Williams nevertheless justified the raids, asserting, “Homeless people and street drinkers are often raised as a significant cause of concern by local residents, schools, businesses and local politicians. These are about health risks from dirty items left in public areas, anti-social behaviour, shouting and swearing, drunkenness and drug misuse. We carried out an operation on May 15 to tackle some of these issues.”
She ended her statement: “I am committed to Partnership [sic] working to tackle the problem of homelessness and street drinking in [the London Borough of] Redbridge. But at the same time police will deal with anti-social behaviour and criminal offences that make the public feel unsafe.”
Rita Chadha replied, “I have no reason to doubt the credibility of those who told me and I find it disheartening and grossly unfair that the Met Police chose to perpetuate a stereotype of the homeless as dangerous and unwanted individuals locally.”
Regarding the confiscation claims, Clifton added, “There’s no reason for them to make it up. What are they going to get out of it?”
Williams’s statement had implied, as the Ilford Recorder noted with irritation, that the paper “had reported the story incorrectly.”
Williams arranged a meeting with the paper’s editor and two journalists. She was accompanied by the two officers, John Fish and Sergeant Jake Sutton, who led the raids. The paper said that the version of events now presented by the police “ironed out some misunderstandings” and provided evidence that the police “take the issue of rough sleepers seriously and humanely.”
According to Sutton, the decision to raid the disused public baths was taken as a result of pressure from a nearby academy school, the Isaac Newton Academy, and local Labour MP Mike Gapes. Redbridge Council issued a statement that it had “no powers to remove or confiscate property from the homeless and has not done so. The Council’s Cleansing Officers responded to a police request to clean up following their operation to tackle crime and anti-social behavior.… We are sympathetic to those who find themselves homeless but we also understand the Police’s responsibility to ensure that any negative impact of rough sleepers is reduced.”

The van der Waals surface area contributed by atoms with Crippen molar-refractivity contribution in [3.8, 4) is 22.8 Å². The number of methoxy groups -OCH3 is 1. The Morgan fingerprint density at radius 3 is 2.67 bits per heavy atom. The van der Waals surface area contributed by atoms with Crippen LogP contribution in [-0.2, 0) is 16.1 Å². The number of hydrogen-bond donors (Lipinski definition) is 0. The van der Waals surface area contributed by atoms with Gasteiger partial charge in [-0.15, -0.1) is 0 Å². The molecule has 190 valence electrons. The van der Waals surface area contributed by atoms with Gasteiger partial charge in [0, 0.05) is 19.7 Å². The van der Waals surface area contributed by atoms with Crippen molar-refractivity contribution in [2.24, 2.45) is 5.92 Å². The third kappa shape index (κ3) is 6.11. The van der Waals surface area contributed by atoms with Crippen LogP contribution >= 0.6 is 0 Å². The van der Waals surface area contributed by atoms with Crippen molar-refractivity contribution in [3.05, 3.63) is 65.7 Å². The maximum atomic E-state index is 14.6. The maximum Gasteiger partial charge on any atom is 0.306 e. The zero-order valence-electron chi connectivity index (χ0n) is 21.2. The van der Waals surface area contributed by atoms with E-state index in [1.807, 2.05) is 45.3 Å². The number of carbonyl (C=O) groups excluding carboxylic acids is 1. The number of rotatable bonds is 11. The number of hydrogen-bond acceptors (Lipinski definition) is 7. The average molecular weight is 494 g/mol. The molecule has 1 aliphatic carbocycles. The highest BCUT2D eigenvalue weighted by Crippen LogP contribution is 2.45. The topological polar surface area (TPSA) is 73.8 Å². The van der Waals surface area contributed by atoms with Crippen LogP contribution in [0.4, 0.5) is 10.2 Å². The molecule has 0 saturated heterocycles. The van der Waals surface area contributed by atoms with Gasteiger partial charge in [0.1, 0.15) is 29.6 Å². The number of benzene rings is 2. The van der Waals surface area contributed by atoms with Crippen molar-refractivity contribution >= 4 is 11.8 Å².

Williams said that, “in hindsight”, representatives of the charities should have been asked to attend, and communication should have been better. Chadha was unimpressed: “We thank the police for their communication even if it is via the media. We stand by what our clients told us and we have no reason to disbelieve them.”
The police are pushing the view that homelessness is a public nuisance problem, portraying the homeless as being guilty, in Williams’s words, of “anti-social behaviour and criminal offences which make the public feel unsafe.”
The reality is that the anti-social behaviour of governments and the often criminal behaviour of the financial institutions threaten the public far more than the sight of their hapless victims forced to sleep in doorways. They are attacking the living standards of the vast majority, creating mass unemployment and destroying public services so that a tiny minority can live in ever-increasing luxury. The true feelings of ordinary people on these matters were made abundantly clear by the overwhelming response to the Ilford Recorder’s report of this symptomatic incident.